The Playroom: In a pickle


Author: Maraya Steadman '89, '90MBA

Maraya Steadman

The other day, as my husband was clipping my daughter into her car seat, he picked up a pickle slice from the floor of my minivan. I was so busted.

“What’s this?”

“It’s a pickle.”

Oh boy, here we go. He knows it’s a pickle, I know it’s a pickle, but there is a reason I hide the fast food bags in the bottom of the garbage can. My husband doesn’t want me feeding the kids fast food. I don’t want me feeding the kids fast food either, but sometimes fast food happens.

“What is a pickle doing stuck to the floor of your car?”

“It’s your fault.”

“My fault? How is this my fault? I don’t even drive this car.”

“I bought apples.”

“You bought apples. And that is my fault? This is a pickle, not an apple.”

“I bought apples because I know you don’t like it when I buy the kids fast food, so I was trying to be healthy about it so instead of fries I bought apples and your daughter had a fit because she wanted fries and she threw her food all over the car. And if you didn’t give me such a hard time about taking the kids for fast food, then I would never have bought the apples, and if I hadn’t bought the apples then she wouldn’t have had a fit and the pickle wouldn’t be on the floor. So, you see, it’s your fault.”

And this is the part I didn’t say out loud.

And it would be nice if every once in awhile instead of pointing out everything that is wrong around here, like pickles stuck to the floor of the car, you might point out something positive and appreciate what I did accomplish yesterday.

The children are still breathing, all three of them, one of them even ate an entire serving of vegetables. They only watched an hour of television, and it was educational. I was right there when your son stumbled on the stairs so he didn’t take a header and we didn’t have to go to radiology. I spent a considerable amount of time evaluating whether or not we should get rid of all the Fisher Price little people in the playroom that are from when I was a kid because of the potential lead toxins in the paint. And all that started because the baby was chewing on one of them. I ultimately decided that the plastic ones were probably okay but the wooden ones were not. So I had to sort through all the little people and find the few wooden ones we do have left, the ones my dog didn’t chew up in the early 1970s. And then I almost did take the baby into the ER because I was so totally freaked out about lead paint, but I managed to stay calm enough not to. I took the kids to the park and there was just one too many fights in the sandbox over the blue shovel, and then this other kid was completely out of line relative to slide etiquette and so that was another fit, and only the nannies were there and none of my friends showed up because their kids actually take naps and none of the nannies speak English and they only want to talk to each other anyway, so I didn’t get to talk to a single adult person all day other than the lady in the drive thru, so, yeah, I went to McDonald’s.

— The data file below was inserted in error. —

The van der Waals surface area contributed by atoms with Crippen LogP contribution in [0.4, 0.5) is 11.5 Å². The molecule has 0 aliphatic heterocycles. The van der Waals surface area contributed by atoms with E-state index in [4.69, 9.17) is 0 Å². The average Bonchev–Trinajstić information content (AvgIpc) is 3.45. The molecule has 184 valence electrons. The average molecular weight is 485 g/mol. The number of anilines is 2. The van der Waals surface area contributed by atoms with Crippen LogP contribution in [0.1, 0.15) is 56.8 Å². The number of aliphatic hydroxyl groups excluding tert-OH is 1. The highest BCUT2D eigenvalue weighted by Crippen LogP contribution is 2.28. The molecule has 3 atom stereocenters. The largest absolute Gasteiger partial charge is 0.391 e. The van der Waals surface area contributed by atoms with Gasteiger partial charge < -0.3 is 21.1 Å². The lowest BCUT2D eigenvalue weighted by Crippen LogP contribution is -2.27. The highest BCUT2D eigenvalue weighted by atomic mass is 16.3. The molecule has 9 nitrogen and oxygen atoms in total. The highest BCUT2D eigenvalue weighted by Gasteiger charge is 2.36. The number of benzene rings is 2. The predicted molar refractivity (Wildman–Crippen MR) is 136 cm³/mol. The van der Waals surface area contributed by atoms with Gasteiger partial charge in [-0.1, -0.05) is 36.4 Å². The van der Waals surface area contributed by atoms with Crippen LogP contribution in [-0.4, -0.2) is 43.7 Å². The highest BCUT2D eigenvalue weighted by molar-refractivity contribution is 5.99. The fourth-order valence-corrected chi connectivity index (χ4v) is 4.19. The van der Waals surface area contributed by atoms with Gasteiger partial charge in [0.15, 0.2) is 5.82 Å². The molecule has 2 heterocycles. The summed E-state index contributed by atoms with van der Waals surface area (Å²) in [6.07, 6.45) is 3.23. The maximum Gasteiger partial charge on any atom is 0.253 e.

“Well, do you think next time we could try not to let the pickle actually stay in the car so long that it dries out and adheres itself?”

Yes, I concede that would be fine, and that is a totally reasonable request.

I think a marriage counselor would be pleased with our conflict resolution relative to pickles stuck to the minivan floor.

Maraya Steadman, who lives in a Chicago suburb, is a stay-at-home mother of three children. Her website is Email her at

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